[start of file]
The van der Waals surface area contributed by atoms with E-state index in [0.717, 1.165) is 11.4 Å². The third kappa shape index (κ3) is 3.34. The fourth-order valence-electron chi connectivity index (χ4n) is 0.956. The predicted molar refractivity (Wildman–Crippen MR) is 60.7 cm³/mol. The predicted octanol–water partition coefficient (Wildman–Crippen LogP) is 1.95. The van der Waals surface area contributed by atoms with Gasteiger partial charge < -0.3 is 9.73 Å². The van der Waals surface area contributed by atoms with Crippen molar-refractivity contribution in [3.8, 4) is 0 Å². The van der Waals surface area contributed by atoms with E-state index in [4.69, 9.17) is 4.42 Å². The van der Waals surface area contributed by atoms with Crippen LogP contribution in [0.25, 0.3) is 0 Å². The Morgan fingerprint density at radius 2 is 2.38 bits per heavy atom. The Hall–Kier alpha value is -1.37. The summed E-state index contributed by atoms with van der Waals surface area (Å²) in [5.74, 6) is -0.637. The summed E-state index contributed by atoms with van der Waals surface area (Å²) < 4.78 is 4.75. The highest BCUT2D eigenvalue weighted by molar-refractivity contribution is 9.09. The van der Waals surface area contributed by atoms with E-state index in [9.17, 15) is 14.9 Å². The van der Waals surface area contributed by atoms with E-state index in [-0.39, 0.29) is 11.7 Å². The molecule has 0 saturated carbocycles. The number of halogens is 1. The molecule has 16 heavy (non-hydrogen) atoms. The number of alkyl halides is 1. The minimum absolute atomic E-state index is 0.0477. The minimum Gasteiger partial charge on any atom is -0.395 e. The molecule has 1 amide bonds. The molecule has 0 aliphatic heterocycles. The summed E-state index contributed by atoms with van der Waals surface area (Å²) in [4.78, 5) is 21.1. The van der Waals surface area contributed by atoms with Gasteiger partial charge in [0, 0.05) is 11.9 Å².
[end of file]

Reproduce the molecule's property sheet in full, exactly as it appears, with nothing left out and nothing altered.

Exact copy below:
The van der Waals surface area contributed by atoms with E-state index in [0.717, 1.165) is 11.4 Å². The third kappa shape index (κ3) is 3.34. The fourth-order valence-electron chi connectivity index (χ4n) is 0.956. The predicted molar refractivity (Wildman–Crippen MR) is 60.7 cm³/mol. The predicted octanol–water partition coefficient (Wildman–Crippen LogP) is 1.95. The van der Waals surface area contributed by atoms with Gasteiger partial charge < -0.3 is 9.73 Å². The van der Waals surface area contributed by atoms with Crippen molar-refractivity contribution in [3.8, 4) is 0 Å². The van der Waals surface area contributed by atoms with E-state index in [4.69, 9.17) is 4.42 Å². The van der Waals surface area contributed by atoms with Crippen LogP contribution in [0.25, 0.3) is 0 Å². The Morgan fingerprint density at radius 2 is 2.38 bits per heavy atom. The Hall–Kier alpha value is -1.37. The summed E-state index contributed by atoms with van der Waals surface area (Å²) in [5.74, 6) is -0.637. The summed E-state index contributed by atoms with van der Waals surface area (Å²) < 4.78 is 4.75. The highest BCUT2D eigenvalue weighted by molar-refractivity contribution is 9.09. The van der Waals surface area contributed by atoms with E-state index in [9.17, 15) is 14.9 Å². The van der Waals surface area contributed by atoms with E-state index in [-0.39, 0.29) is 11.7 Å². The molecule has 0 saturated carbocycles. The number of halogens is 1. The molecule has 16 heavy (non-hydrogen) atoms. The number of alkyl halides is 1. The minimum absolute atomic E-state index is 0.0477. The minimum Gasteiger partial charge on any atom is -0.395 e. The molecule has 1 amide bonds. The molecule has 0 aliphatic heterocycles. The summed E-state index contributed by atoms with van der Waals surface area (Å²) in [4.78, 5) is 21.1. The van der Waals surface area contributed by atoms with Gasteiger partial charge in [0, 0.05) is 11.9 Å².